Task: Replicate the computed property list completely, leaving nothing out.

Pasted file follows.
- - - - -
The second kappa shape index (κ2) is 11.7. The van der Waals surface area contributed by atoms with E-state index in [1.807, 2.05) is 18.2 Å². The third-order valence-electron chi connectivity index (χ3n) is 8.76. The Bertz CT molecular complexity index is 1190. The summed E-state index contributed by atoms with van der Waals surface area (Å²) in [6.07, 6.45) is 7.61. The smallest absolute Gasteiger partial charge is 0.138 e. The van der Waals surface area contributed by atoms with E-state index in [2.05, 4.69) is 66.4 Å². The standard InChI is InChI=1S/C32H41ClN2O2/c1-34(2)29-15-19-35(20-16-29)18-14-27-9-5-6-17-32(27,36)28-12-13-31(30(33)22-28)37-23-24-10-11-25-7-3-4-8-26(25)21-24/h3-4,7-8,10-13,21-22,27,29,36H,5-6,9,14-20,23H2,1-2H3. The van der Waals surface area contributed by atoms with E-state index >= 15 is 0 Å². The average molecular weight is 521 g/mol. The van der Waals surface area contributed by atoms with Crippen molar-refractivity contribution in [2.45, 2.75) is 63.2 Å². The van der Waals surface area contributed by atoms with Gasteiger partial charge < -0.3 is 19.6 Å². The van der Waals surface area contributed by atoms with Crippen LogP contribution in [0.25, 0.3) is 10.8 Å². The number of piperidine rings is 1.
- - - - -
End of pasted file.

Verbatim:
The second kappa shape index (κ2) is 11.7. The van der Waals surface area contributed by atoms with E-state index in [1.807, 2.05) is 18.2 Å². The third-order valence-electron chi connectivity index (χ3n) is 8.76. The Bertz CT molecular complexity index is 1190. The summed E-state index contributed by atoms with van der Waals surface area (Å²) in [6.07, 6.45) is 7.61. The smallest absolute Gasteiger partial charge is 0.138 e. The van der Waals surface area contributed by atoms with E-state index in [2.05, 4.69) is 66.4 Å². The standard InChI is InChI=1S/C32H41ClN2O2/c1-34(2)29-15-19-35(20-16-29)18-14-27-9-5-6-17-32(27,36)28-12-13-31(30(33)22-28)37-23-24-10-11-25-7-3-4-8-26(25)21-24/h3-4,7-8,10-13,21-22,27,29,36H,5-6,9,14-20,23H2,1-2H3. The van der Waals surface area contributed by atoms with E-state index >= 15 is 0 Å². The average molecular weight is 521 g/mol. The van der Waals surface area contributed by atoms with Crippen molar-refractivity contribution in [2.45, 2.75) is 63.2 Å². The van der Waals surface area contributed by atoms with Gasteiger partial charge < -0.3 is 19.6 Å². The van der Waals surface area contributed by atoms with Crippen LogP contribution in [0.25, 0.3) is 10.8 Å². The number of piperidine rings is 1.